The 140 character limit of an utterance imposes a brevity that makes the tweeter get right to the point. Living within this harsh constraint you'll find SwamiRoberts or @swamiroberts on Twitter. The Swami began tweeting in 2010 when something became important enough to comment about.
While the Swami offers up opinions on many topics, most can be classified into the categories: Work, Wise, Love, Cash, Soul, Joke, Tech, Twitter and Food. These are the chapters of the book with insights onto each.
Language is a fascination of the Swami. Recently the phrase "throwing sheep" came to mean offering up a pointless or senseless comment. The Swami strives to avoid throwing sheep, but on occasion will refrain from seriousness. Often there is a serious side to the Swami and a truth inside the funny comment. The Love and Soul chapters are more serious than the other sections, although fans of Dilbert or Office Space will find the truths in the Work chapter familiar.
The world around us is the inspiration for the Swami. Here in Portland, Oregon food carts have exploded all over town. I just don't recall seeing very many before 2009, but now they are everywhere. One such food cart sold mini (small) sandwiches. Eating one such sandwich inspired the Swami tweet: "When you are very hungry eat a mini-sandwich and you will only be hungry."
2012 was the year that the ancient Mayans predicted as the end of the world, or at least some kind of apocalypse happening. In the chapter Wise there are eleven apocalypse survival tips the Swami gives you. My favorite is tip number one: "Do not warn others about the coming apocalypse."
In the past it was only the court jester that could speak the truth safely to the king. Of course even the jester had to be cautious and was careful to conceal his insight with humor. Take the Swami in the same vein. There be truth in these tweets.
twisdom has an entire chapter on Twitter and while it's not exactly a course in manners, there are dos and don'ts -- not just for Twitter, but also for Facebook, LinkedIn, FourSquare, Google+ and any other social network. The Swami also has some thoughts on the differences between these social networks.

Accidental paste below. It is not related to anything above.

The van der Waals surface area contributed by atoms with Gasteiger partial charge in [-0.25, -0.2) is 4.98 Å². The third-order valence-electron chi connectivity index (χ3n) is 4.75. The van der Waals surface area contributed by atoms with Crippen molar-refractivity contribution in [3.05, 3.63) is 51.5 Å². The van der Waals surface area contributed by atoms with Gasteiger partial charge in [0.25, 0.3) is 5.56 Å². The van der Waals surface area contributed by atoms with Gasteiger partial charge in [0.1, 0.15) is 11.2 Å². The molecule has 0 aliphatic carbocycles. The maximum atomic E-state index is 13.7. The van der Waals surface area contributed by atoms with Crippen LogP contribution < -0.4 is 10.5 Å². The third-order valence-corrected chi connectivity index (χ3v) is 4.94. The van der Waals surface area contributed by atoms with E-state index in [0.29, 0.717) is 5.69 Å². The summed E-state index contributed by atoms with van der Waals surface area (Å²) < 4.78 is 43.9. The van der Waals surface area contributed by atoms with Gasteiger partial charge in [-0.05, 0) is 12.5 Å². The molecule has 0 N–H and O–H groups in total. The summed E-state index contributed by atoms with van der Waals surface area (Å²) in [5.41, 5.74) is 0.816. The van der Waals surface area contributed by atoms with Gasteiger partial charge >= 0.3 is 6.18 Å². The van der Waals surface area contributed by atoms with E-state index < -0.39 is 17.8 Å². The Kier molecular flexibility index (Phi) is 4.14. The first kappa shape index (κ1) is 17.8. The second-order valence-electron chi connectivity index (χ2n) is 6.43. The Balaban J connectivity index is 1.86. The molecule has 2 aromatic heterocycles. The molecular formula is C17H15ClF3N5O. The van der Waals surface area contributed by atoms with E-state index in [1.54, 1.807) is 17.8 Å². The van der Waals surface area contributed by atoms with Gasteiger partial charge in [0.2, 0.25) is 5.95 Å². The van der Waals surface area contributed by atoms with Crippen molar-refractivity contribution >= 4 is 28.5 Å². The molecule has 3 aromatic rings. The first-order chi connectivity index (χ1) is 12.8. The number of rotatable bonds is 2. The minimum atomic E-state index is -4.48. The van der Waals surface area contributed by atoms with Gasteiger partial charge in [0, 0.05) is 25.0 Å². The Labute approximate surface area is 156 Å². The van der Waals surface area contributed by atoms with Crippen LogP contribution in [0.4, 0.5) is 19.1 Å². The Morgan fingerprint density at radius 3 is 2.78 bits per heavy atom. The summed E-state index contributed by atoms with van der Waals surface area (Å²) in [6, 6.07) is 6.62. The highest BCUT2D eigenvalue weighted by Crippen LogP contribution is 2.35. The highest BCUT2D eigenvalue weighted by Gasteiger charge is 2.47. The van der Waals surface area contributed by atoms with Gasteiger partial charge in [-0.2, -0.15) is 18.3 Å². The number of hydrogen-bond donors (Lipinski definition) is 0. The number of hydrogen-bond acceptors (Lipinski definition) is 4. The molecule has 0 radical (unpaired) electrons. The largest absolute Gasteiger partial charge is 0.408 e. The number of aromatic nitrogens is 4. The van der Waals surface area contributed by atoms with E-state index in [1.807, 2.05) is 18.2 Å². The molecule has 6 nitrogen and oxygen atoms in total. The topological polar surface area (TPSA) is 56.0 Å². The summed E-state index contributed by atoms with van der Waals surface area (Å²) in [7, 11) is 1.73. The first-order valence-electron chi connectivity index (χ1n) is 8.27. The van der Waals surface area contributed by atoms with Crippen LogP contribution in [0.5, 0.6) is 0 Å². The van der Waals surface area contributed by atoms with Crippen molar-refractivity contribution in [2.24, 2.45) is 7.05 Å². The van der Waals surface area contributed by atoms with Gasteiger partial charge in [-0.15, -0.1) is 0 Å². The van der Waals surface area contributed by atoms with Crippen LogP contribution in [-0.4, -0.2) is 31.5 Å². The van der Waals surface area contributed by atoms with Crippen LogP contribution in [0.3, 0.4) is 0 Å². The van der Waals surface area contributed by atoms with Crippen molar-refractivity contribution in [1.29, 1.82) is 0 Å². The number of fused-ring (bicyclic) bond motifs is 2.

There are a few quotes in this book. Paul Bingman was a close personal friend who died in 2011. I really wish he was here to read this book, although he did read the Swami's tweets and had fun feedback. Paul's quote is "All you really have is your time and your attention." That was the philosophy of at least his later years, where Paul always strove to help others and do the good he could while also having some fun.
You might take the Swami in small doses. You might gorge your eyes and mind with a long good read. I find myself reading the Swami when I'm feeling lost or down and the Swami always picks me up a bit. Here's hoping the Swami lifts you to a higher self too.
Swami Roberts is the alter-ego of John R. Roberts, a long-time technologist and aspiring writer. In 2009 during a period of unemployment Roberts discovered Twitter, the perfect combination of technology and concise writing. The attraction was instant if the inspiration was not. What then to tweet? There are plenty of Twitterers who post every mundane aspect of their life, but what about someone reflecting on the higher meaning of life and the paradoxes we encounter every day.
This was the inspiration for writing something that someone else might want for read, even if only in 140 characters or less. Kind of a new form of graffiti, more transient, more ordered, but that same quality of random human expression. Yet with those constraints can something profound or funny or profoundly funny emerge? That is the idea of Swami Roberts.
On August 23, 2010 the first psychic tweet of @swamiroberts emanated out into the ether. The Swami has been emanating ever since.